Steer clear of these breakfast favorites, which nutritionists say are sure to get your day off on the wrong foot.
If your morning smoothie comes in a bottle, you’re loading up on extra sugar you don’t need. “Premadesmoothies often contain a large amount of fruit and sometimes sweeteners, making the sugar content quite high,” says registered dietician Kaitlin Williams, MPH, RD, LD at Rebecca Bitzer and Associates in Maryland. Instead, she recommends homemade smoothies that include healthy proteins like yogurt, cottage cheese, or hemp hearts to cut the sugar. Adding in veggies will give you a low-sugar nutrient boost, too.
Save your bacon for an occasional (read: not everyday) morning treat. “Breakfast meats such as bacon, country ham, and sausage are all high in sodium, which can actually stimulate your appetite and thirst mechanism, making you want to eat more,” says Cristina Caro, RD, LD, a registered dietitian with campus dining services company Sodexo Universities. The salt-heavy foods could also potentially trigger increased high blood pressure and headaches.
Breakfast bars are touted as the perfect on-the-go morning meal, but they’ll often leave you feeling unsatisfied. “While convenient, these are typically loaded with sugar and simple carbohydrates that won’t provide enough sustained energy to get you through the morning,” says Justin Heaton, RD, CSSD, LDN, the campus dietitian for Temple University in Philadelphia.
Don’t be lured by packaged cereal that claims to be full of vitamins and minerals—always check the sugarcontent before buying. “Highly sweetened breakfast cereals may appear to be nutritious due to added vitamins and the fact that they’re consumed with calcium-rich milk,” says Mindy Haar, PhD, director of program development for New York Institute of Technology’s Department of Interdisciplinary Health Sciences. “Actually, they’re low in fiber and many people eat a lot more than the serving size listed on the label, meaning you’re getting more sugar than you think.”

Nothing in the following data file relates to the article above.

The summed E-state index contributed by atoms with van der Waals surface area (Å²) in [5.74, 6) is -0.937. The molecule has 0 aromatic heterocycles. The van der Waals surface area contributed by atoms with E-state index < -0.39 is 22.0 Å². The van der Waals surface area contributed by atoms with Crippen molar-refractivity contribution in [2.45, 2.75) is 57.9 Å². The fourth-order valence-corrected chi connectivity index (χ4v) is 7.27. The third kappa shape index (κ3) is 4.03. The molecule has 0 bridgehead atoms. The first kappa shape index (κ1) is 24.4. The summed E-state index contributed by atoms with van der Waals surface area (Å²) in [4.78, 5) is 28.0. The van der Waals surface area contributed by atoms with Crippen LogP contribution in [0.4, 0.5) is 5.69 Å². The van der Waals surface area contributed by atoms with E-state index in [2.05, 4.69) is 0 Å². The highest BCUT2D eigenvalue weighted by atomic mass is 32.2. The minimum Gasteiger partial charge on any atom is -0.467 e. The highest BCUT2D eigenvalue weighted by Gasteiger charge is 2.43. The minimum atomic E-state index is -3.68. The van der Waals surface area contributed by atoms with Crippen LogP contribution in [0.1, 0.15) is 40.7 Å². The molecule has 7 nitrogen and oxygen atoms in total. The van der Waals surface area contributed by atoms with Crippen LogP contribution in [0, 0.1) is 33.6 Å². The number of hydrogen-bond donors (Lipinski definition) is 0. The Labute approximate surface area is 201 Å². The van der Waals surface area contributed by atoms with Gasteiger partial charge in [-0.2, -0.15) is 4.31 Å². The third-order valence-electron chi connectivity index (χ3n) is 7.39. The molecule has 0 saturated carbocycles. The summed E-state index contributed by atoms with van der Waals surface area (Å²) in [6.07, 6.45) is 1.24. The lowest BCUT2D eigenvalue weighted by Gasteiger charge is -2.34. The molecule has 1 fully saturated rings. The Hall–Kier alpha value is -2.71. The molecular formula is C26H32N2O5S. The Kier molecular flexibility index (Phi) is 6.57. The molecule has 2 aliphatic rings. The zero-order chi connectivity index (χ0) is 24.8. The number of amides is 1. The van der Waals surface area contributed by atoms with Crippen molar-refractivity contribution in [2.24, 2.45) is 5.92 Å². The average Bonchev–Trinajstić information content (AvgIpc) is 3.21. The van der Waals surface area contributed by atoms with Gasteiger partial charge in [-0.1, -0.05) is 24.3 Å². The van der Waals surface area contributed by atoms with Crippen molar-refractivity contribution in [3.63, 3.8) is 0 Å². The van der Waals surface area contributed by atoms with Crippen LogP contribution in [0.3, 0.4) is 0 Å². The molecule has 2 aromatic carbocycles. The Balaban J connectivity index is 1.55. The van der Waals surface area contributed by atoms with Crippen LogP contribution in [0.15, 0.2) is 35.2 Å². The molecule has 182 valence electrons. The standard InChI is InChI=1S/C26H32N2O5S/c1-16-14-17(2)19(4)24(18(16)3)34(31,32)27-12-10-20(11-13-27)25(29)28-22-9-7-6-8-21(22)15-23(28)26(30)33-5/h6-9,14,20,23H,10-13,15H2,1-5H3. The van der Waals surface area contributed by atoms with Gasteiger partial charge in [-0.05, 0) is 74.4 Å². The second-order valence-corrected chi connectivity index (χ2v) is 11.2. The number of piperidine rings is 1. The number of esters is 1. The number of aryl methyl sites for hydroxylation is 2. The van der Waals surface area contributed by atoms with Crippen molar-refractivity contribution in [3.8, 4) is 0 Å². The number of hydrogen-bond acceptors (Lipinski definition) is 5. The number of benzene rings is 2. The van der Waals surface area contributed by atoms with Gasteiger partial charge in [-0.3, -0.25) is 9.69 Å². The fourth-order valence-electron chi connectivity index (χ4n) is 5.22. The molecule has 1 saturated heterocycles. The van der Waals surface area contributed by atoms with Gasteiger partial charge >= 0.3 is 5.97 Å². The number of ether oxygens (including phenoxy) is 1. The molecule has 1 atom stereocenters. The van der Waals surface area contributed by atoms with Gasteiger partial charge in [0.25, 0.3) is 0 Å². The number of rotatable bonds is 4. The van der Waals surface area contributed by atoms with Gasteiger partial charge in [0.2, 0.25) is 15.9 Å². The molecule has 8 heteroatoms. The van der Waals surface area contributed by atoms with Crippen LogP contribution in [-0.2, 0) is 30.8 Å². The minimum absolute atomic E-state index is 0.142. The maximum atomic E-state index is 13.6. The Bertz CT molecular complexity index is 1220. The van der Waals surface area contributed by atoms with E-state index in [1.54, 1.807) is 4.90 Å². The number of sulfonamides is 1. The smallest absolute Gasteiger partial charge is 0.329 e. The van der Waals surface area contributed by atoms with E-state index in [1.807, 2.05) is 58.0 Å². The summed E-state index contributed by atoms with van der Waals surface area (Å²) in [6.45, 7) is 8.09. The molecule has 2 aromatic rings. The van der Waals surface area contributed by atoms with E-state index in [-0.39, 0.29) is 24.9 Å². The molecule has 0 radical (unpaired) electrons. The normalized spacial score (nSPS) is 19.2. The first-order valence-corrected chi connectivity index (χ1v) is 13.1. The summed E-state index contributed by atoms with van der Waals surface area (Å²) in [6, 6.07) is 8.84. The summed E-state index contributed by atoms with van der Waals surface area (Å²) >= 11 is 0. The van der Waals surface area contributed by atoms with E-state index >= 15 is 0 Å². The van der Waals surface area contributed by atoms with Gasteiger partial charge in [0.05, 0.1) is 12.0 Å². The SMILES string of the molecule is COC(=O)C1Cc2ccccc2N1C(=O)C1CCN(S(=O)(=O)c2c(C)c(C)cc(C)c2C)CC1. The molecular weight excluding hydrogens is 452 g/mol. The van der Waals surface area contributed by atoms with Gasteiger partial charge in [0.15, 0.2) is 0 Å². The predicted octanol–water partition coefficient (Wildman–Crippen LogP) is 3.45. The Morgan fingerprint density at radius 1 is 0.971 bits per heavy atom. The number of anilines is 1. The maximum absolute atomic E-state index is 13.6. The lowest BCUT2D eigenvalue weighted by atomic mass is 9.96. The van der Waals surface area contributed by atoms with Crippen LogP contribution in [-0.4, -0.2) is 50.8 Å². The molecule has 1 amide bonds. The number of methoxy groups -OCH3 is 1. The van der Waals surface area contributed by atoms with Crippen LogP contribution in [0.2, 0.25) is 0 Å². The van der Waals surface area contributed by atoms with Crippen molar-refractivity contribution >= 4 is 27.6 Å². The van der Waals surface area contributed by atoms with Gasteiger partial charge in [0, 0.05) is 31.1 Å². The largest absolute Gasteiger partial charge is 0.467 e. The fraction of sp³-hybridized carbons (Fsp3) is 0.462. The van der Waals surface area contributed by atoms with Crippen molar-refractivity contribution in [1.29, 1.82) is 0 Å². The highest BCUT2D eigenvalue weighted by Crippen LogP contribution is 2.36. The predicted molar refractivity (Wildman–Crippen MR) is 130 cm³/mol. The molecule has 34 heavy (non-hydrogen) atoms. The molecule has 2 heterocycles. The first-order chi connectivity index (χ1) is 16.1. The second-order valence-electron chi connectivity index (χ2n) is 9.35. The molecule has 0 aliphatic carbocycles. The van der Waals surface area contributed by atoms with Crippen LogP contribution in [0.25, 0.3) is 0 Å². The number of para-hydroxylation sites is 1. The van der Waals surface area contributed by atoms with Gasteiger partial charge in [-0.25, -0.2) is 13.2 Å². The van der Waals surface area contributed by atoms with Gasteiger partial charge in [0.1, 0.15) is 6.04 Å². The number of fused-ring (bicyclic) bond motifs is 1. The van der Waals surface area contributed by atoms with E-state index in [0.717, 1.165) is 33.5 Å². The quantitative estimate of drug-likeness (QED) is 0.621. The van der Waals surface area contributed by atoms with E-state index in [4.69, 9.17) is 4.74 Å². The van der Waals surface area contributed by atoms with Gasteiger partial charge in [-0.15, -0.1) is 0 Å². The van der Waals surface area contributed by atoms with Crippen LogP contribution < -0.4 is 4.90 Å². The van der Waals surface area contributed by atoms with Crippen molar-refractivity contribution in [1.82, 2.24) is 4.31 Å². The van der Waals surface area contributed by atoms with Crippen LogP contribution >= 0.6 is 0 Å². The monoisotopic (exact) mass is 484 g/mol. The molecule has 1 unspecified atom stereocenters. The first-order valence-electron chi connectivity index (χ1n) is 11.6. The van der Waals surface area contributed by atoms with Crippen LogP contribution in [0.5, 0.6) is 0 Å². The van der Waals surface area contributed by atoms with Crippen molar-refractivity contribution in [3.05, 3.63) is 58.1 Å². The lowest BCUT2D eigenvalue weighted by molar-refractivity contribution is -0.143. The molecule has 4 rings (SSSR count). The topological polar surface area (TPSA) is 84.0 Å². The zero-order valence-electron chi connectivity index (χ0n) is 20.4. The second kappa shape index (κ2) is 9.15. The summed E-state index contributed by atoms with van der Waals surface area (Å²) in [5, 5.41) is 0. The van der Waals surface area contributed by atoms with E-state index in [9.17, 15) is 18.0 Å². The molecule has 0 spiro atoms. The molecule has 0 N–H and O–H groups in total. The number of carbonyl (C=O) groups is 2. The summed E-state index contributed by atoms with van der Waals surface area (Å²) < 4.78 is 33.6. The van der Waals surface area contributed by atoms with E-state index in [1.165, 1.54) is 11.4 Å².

Energy drinks are in no way part of a balanced breakfast. On really rough mornings, you may be tempted to crack one open to get you going, but it’s only going to make things worse. “These drinks are loaded with sugar and caffeine,” Williams says. “While you may feel a surge of energy immediately afterward, it usually ends in a crash. You’re much better off with a nutritious, balanced breakfast that will help sustain you throughout the day.” (Instead, try one of these 7 foods that wake you up better than coffee.)
FLAVORED, LOW-FAT YOGURT
Many people don’t realize that buying yogurt with added fruit also means added sugar, says Gary Appelsies, a certified holistic health coach and director of healthy eating at the YMCA of Central Florida. He also notes that low-fat isn’t actually your best choice for cutting morning calories—you should go Greek instead. “Switching out your low-fat yogurt for Greek will cut back on sugar, kick up the protein, and decrease sodium by more than half. In fact, Greek yogurt gives you approximately 38% of your daily protein, which is about the same as you would get from 3 oz of beef,” he says. Appelsies recommends buying plain yogurt and then adding in your favorite toppings like berries, nuts, and seeds. That way, you’ll boost the nutritious factor even more and you’ll know exactly what you’re eating.
ANYTHING MADE WITH REFINED CARBS
Sorry, but doughnuts and pastries are not breakfast foods. Sugary frosting aside, they have zero protein—let alone any other nutritious qualities. “Highly processed carbohydrates—like sweet cereals, pound cake, muffins, pastries, and bagels—can raise blood sugars and then cause them to drop, making you crave even more sugary foods,” explains Manning.
If you require a caffeine fix in the morning, get it the old-fashioned way with a simple cup of joe. Specialty coffee drinks like frappuccinos are loaded with sugar and calories that aren’t doing you any favors. “They’re merely dressed up milkshakes,” Haar says. “One of these can contain up to a third of the calories and saturated fat you should have in a day.”
PREMADE BREAKFAST SANDWICHES
They may be handy, but they’re definitely not healthy. Sure, you get protein from the egg, meat, and cheese, but the meats are typically processed (see above), and the sandwiches are high in grease. “Biscuits and breakfast sandwiches, including fast food and frozen varieties, are high in fat and low on fiber, which facilitates sluggishness and lack of concentration throughout the day,” warns Caro.